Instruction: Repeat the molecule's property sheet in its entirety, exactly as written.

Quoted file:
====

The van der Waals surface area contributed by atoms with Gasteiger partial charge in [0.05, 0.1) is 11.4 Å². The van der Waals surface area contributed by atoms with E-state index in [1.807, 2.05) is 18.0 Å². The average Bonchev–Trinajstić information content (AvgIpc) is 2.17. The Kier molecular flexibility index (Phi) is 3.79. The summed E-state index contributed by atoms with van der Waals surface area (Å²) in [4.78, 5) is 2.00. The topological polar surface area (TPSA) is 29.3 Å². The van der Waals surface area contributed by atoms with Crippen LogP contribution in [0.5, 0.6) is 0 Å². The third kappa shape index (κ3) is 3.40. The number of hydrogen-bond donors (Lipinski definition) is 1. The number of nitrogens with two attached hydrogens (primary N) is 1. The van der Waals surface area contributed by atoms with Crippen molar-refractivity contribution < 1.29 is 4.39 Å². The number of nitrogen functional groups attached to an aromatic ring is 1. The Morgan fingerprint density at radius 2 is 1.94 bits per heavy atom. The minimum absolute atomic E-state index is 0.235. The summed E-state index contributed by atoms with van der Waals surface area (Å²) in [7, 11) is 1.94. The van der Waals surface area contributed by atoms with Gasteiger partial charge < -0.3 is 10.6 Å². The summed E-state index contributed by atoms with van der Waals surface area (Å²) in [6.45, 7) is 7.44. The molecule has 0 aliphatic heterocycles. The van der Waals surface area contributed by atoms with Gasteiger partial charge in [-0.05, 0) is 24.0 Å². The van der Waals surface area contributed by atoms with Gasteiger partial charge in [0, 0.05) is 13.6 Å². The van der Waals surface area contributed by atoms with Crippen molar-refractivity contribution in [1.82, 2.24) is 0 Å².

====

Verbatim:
The van der Waals surface area contributed by atoms with Gasteiger partial charge in [0.05, 0.1) is 11.4 Å². The van der Waals surface area contributed by atoms with E-state index in [1.807, 2.05) is 18.0 Å². The average Bonchev–Trinajstić information content (AvgIpc) is 2.17. The Kier molecular flexibility index (Phi) is 3.79. The summed E-state index contributed by atoms with van der Waals surface area (Å²) in [4.78, 5) is 2.00. The topological polar surface area (TPSA) is 29.3 Å². The van der Waals surface area contributed by atoms with Crippen LogP contribution in [0.5, 0.6) is 0 Å². The third kappa shape index (κ3) is 3.40. The number of hydrogen-bond donors (Lipinski definition) is 1. The number of nitrogens with two attached hydrogens (primary N) is 1. The van der Waals surface area contributed by atoms with Crippen molar-refractivity contribution < 1.29 is 4.39 Å². The number of nitrogen functional groups attached to an aromatic ring is 1. The Morgan fingerprint density at radius 2 is 1.94 bits per heavy atom. The minimum absolute atomic E-state index is 0.235. The summed E-state index contributed by atoms with van der Waals surface area (Å²) in [7, 11) is 1.94. The van der Waals surface area contributed by atoms with Gasteiger partial charge < -0.3 is 10.6 Å². The summed E-state index contributed by atoms with van der Waals surface area (Å²) in [6.45, 7) is 7.44. The molecule has 0 aliphatic heterocycles. The van der Waals surface area contributed by atoms with Gasteiger partial charge in [-0.05, 0) is 24.0 Å². The van der Waals surface area contributed by atoms with Gasteiger partial charge in [0, 0.05) is 13.6 Å². The van der Waals surface area contributed by atoms with Crippen molar-refractivity contribution in [1.82, 2.24) is 0 Å².